Has indexing lost its lustre?
Cherry picking misleads
There seem to be a number of articles surfacing lately that beat up on indexing - particularly in Canada - based on its performance during the most recent bear market. However, such articles focus on a single three-year period in making the case for active managers. But even proponents of active managers should be careful not to buy into such reasoning.
First, some numbers
The focus of these recent index-bashing articles is indexing's risk in down markets (in Canada) and the magnitude of bear market losses. At its peak, then high-flyer Nortel Networks accounted for nearly half of the large cap S&P/TSX 60 large cap index, and about 1/3rd of the Composite index.
So, it's no surprise that Nortel's subsequent loss of more than 95% weighed heavily on Canadian indices - and funds tracking the same. What today's index-bashers fail to acknowledge is that indexers benefited tremendously from the run up in Nortel and other heavily weighting stocks - leaving most active funds behind.
For the twenty-five months ending September 2002 (using Morningstar Canada month end data), the S&P/TSX Composite Index fell 43 percent, while the Morningstar Canadian Equity Pure Index lost 39 percent. This is hardly a significant margin of difference. And unlike standard comparisons to a median fund, the Morningstar index noted is an asset weighted return composite, which weighs the returns of funds according to assets size.
Further, if you isolate the period of September 2001 through September 2002, the Morningstar Canadian Equity Pure Index lost 10%, compared to the 8% loss of the S&P/TSX Composite Index.
Hence, even using short time periods does not offer any support for active managers' collective superiority in down markets.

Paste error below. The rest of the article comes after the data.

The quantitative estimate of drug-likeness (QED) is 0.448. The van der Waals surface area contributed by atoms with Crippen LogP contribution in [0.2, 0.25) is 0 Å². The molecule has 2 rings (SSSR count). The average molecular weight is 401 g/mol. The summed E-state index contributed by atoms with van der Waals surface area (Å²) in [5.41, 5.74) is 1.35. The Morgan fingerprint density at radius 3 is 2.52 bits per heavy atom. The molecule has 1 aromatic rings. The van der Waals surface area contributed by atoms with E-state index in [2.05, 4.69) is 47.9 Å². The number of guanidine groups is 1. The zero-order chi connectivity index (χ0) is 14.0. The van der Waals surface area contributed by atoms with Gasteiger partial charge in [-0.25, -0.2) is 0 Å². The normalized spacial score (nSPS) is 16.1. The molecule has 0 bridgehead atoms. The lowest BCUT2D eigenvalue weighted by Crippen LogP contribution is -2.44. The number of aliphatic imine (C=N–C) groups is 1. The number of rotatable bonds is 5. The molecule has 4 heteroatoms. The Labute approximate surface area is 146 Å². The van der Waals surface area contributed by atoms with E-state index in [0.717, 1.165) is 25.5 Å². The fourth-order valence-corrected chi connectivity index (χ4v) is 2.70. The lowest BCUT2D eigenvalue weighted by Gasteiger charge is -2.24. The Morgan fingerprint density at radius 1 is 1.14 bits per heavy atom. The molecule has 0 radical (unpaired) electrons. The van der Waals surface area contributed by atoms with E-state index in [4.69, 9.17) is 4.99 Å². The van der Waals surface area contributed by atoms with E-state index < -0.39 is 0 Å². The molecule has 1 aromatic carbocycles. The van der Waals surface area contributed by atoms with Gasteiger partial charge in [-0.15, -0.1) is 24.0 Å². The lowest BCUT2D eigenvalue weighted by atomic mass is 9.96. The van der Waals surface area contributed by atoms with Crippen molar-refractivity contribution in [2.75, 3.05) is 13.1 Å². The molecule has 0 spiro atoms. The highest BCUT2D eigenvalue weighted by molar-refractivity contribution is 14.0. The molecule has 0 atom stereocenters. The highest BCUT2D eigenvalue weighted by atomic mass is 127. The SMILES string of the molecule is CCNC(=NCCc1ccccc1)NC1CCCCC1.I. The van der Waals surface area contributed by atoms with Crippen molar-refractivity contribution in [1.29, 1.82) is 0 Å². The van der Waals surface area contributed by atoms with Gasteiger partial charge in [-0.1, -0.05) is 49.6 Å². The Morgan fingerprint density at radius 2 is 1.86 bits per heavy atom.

Canadian equity funds most often cited as index beaters are names like CI Harbour, Mackenzie Cundill Canadian Security, Mackenzie Ivy Canadian, and Trimark Select Canadian Growth. But these funds are hardly comparable to any - yes any - Canadian equity benchmark. The problem is that many of these funds simply don't hold all that much in Canadian stocks. (See Not-so-Canadian equity funds and Benchmarking Problems.) As a result, there are many improper comparisons being made - not to mention the resulting meaningless conclusions.
Don't get me wrong. I am of the opinion that quality money managers exist in the Canadian equity space - and that identifying those with a true value tilt and reasonable fees will add value over time. But the figures being tossed around in some recent articles go too far. They use a sample of outperforming funds - chosen in hindsight - and hold them out as proof of active management skill in down markets.
In short, investors can do a lot worse than indexing. However, those seeking advice will only benefit partially from its huge cost advantage since such investors will have to pay for advice in one form or another.
To be very frank, I wouldn't recommend the vast majority of mutual funds. Of the 414 mid-to-large cap Canadian equity mutual funds (i.e. excluding segregated and pooled funds) tracked by Morningstar Canada, I recommend just 22. Of those, a handful are not currently open to new purchases. Another handful are really "all-cap" funds so they're not strictly buying larger companies. And that leaves just a dozen - of which I'm reviewing a few due to huge inflows of cash.
Don't get too caught up in such comparisons. They can be useful if done properly but the focus should be on crafting suitable investment strategies and constructing well-diversified - and efficient - portfolios.
In my last article, I noted that, "Morningstar fund averages and medians are free from survivorship bias". A correction is in order. While Morningstar fund indices (i.e. Morningstar Cdn Equity - Mutual) are, in fact, free from survivorship bias, the 'median' (i.e. Median Canadian Equity - MF) and 'average' funds are not.
Note: It's time for a break. My weekly articles will return in August 2004.
Dan Hallett, CFA, CFP is the President of Dan Hallett & Associates Inc. in Windsor Ontario. DH&A is registered as Investment Counsel in Ontario and provides independent investment research to financial advisors. He can be reached at firstname.lastname@example.org
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